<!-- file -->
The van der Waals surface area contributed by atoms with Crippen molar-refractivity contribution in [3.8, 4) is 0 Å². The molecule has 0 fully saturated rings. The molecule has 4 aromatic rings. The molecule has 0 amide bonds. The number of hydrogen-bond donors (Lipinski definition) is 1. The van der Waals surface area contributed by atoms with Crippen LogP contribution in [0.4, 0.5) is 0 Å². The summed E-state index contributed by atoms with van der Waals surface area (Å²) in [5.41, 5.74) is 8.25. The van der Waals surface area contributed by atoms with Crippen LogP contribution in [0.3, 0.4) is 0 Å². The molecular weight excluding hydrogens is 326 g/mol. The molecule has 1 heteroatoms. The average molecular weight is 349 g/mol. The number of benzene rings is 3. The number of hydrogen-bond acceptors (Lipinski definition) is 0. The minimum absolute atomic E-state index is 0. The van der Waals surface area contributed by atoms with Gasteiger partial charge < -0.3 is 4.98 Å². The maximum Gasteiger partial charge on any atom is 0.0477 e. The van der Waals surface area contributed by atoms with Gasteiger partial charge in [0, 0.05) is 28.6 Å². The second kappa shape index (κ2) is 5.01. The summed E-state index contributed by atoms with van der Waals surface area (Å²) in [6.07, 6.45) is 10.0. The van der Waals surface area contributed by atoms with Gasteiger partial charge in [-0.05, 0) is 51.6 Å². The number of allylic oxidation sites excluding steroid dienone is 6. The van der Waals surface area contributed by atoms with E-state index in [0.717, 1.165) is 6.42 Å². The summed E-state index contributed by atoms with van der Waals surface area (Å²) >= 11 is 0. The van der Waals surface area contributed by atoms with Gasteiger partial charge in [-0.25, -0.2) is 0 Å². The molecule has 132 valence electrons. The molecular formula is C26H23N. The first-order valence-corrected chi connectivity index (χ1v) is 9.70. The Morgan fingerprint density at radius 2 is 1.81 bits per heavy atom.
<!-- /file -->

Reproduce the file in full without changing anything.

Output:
The van der Waals surface area contributed by atoms with Crippen molar-refractivity contribution in [3.8, 4) is 0 Å². The molecule has 0 fully saturated rings. The molecule has 4 aromatic rings. The molecule has 0 amide bonds. The number of hydrogen-bond donors (Lipinski definition) is 1. The van der Waals surface area contributed by atoms with Crippen LogP contribution in [0.4, 0.5) is 0 Å². The summed E-state index contributed by atoms with van der Waals surface area (Å²) in [5.41, 5.74) is 8.25. The van der Waals surface area contributed by atoms with Crippen LogP contribution in [0.3, 0.4) is 0 Å². The molecular weight excluding hydrogens is 326 g/mol. The molecule has 1 heteroatoms. The average molecular weight is 349 g/mol. The number of benzene rings is 3. The number of hydrogen-bond acceptors (Lipinski definition) is 0. The minimum absolute atomic E-state index is 0. The van der Waals surface area contributed by atoms with Gasteiger partial charge < -0.3 is 4.98 Å². The maximum Gasteiger partial charge on any atom is 0.0477 e. The van der Waals surface area contributed by atoms with Gasteiger partial charge in [0, 0.05) is 28.6 Å². The second kappa shape index (κ2) is 5.01. The summed E-state index contributed by atoms with van der Waals surface area (Å²) in [6.07, 6.45) is 10.0. The van der Waals surface area contributed by atoms with Gasteiger partial charge in [-0.05, 0) is 51.6 Å². The number of allylic oxidation sites excluding steroid dienone is 6. The van der Waals surface area contributed by atoms with E-state index in [0.717, 1.165) is 6.42 Å². The summed E-state index contributed by atoms with van der Waals surface area (Å²) >= 11 is 0. The van der Waals surface area contributed by atoms with Gasteiger partial charge in [-0.25, -0.2) is 0 Å². The molecule has 132 valence electrons. The molecular formula is C26H23N. The first-order valence-corrected chi connectivity index (χ1v) is 9.70. The Morgan fingerprint density at radius 2 is 1.81 bits per heavy atom.